The Anger-Damage Effect
How does anger do its damage and contribute to heart trouble? In this brief article, I explain the physiological and psychological mechanisms that are problematic ways of handling frustration and anger. I also present 8 helpful hints to better manage negative emotions and protect your physical and mental health.
First, here’s how the physiological mechanism of anger works, according to the nation’s top heart-brain research centers, such as the Cleveland Clinic: Emotions like anger and hostility stimulate the “fight or flight” response of your sympathetic nervous system, releasing the stress hormones, cortisol and adrenaline. These chemicals significantly speed your heart rate and your respiration. Your blood pressure goes up, and your body is hit with a burst of fight-flight energy. That’s often what triggers someone to fly into a rage, to begin yelling and even throwing things. This heightened state of physiological activation is designed to mobilize you for real emergencies, but can become habitual. Chronically high levels of stress hormones cause extra wear on your cardiovascular system. Even the walls of your arteries can be damaged by the frequent anger response, because of the extra load of glucose and fat globules secreted into the blood stream.
The good news is that anger and hostility as a risk factor can be changed for the better, just as blood pressure or cholesterol can be modified. Of course, stress can’t be measured as easily as cholesterol, but you can learn to take responsibility for your emotional responses and modify them for the better. Here are a few tips to interrupt storms of explosive anger or relieve yourself of self-damaging, imploded anger.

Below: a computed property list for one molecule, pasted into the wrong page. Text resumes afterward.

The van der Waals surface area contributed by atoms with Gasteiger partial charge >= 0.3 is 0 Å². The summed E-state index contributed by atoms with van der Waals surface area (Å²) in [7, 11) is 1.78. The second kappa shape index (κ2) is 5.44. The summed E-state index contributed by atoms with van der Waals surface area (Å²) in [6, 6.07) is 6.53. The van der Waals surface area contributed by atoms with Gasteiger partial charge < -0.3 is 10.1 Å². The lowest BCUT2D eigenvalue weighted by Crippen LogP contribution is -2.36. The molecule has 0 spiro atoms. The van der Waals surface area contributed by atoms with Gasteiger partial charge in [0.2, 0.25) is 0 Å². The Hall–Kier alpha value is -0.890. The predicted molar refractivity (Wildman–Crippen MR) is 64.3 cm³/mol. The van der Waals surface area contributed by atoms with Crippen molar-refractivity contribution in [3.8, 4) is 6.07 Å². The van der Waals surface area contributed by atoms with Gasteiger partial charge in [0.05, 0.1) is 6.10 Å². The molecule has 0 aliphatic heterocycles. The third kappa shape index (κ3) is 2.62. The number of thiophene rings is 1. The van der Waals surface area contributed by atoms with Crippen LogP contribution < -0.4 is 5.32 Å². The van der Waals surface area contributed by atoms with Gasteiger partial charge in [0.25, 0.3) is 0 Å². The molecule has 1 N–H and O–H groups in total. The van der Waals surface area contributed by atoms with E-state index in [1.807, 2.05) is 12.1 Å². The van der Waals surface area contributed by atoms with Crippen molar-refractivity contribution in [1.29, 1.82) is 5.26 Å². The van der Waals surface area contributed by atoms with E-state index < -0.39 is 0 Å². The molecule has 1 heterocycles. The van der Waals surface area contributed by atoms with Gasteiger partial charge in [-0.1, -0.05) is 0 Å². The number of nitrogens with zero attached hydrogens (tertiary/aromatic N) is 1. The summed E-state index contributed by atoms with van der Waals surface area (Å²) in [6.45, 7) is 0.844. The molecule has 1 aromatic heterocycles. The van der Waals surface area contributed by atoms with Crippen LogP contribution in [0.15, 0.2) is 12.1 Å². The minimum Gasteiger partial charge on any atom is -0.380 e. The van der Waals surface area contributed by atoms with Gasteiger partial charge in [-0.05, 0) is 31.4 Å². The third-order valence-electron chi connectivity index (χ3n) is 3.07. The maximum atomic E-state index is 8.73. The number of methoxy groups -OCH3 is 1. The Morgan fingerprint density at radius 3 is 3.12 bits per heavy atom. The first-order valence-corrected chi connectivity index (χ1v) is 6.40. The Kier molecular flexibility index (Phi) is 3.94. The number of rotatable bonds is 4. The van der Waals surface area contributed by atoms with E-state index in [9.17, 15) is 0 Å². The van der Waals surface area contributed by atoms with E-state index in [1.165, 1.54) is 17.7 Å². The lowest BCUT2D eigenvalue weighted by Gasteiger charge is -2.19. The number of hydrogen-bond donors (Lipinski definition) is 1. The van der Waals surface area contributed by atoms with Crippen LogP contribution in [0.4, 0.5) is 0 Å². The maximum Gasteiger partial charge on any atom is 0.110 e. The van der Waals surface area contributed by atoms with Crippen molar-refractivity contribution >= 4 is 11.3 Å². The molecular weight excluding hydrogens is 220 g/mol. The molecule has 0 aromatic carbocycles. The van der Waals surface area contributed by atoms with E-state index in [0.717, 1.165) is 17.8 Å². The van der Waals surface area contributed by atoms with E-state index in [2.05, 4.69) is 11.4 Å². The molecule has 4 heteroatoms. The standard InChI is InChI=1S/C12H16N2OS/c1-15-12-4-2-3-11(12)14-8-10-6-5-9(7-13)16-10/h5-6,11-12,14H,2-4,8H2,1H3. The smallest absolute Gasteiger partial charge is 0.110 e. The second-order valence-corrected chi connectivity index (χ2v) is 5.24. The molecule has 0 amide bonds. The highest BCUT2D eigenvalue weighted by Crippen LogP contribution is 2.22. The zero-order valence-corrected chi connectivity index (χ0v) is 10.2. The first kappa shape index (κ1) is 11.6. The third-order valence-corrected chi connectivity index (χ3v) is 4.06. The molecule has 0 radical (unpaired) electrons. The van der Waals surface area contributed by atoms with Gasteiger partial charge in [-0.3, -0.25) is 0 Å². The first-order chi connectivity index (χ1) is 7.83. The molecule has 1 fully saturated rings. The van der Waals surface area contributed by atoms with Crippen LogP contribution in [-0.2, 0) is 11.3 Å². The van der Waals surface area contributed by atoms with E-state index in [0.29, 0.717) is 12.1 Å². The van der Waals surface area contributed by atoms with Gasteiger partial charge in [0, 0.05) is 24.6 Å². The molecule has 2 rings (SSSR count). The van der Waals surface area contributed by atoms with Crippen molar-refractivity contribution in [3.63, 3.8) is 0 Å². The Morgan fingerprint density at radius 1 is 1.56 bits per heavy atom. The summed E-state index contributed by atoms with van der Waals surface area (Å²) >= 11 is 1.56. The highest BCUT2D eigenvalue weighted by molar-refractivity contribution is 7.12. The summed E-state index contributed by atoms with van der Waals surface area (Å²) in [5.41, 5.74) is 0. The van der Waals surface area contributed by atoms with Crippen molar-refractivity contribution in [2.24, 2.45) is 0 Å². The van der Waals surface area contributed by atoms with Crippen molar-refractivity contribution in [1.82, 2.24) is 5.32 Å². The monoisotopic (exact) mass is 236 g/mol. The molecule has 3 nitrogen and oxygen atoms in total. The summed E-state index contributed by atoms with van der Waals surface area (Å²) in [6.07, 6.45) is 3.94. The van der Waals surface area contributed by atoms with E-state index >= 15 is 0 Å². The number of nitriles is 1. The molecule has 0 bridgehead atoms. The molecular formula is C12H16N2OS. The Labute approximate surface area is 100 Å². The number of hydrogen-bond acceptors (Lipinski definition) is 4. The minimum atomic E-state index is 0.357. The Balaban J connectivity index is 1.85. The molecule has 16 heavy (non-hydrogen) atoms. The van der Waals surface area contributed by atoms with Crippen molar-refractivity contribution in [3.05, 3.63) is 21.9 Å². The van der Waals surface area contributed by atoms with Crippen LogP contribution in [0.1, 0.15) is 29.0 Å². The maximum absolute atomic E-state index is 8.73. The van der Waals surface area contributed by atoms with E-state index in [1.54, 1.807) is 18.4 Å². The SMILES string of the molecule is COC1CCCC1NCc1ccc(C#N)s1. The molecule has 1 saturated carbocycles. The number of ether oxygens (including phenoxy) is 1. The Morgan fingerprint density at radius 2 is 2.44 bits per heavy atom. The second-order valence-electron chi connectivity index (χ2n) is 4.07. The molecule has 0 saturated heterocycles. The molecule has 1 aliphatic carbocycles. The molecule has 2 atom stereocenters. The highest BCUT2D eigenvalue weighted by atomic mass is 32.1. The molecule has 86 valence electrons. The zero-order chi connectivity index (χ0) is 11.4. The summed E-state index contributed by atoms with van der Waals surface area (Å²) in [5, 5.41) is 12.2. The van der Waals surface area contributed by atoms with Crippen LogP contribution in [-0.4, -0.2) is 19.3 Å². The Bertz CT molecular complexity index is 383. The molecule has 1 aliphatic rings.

- Recognize, as early as possible, when you’re beginning to feel angry.
- Pause, before saying something or doing something impulsively. The time-worn advice– “count to ten”– is still wise.
- Put the situation into perspective. Ask yourself if this issue will matter 5 years from now.
- Say to yourself: “If this is as big a deal tomorrow as it is now, I’ll deal with it then, when I’ve cooled off a bit.”
- Realize that, even though someone else’s behavior might have triggered your upset, blaming them for it won’t help you take responsibility for handling it well enough to regain your emotional balance.
- Understand that acting angry is not the way to show that you really care about something or someone.
- You may understand the nature of your problems with anger, but if you can’t put your insight into practice, it’s time to consult with an experienced therapist. Even a brief investment in counseling can produce remarkable results.
- Finally, remember to take this to heart: a change of heart comes from a change of mind about how you handle frustrating situations.
In summary, stressful reactions such as anger, anxiety, guilt, or mood instability can add up to increased risk for all kinds of medical problems, including heart trouble. Taking care of your emotional health will pay off with big dividends in maintaining your physical health and well-being.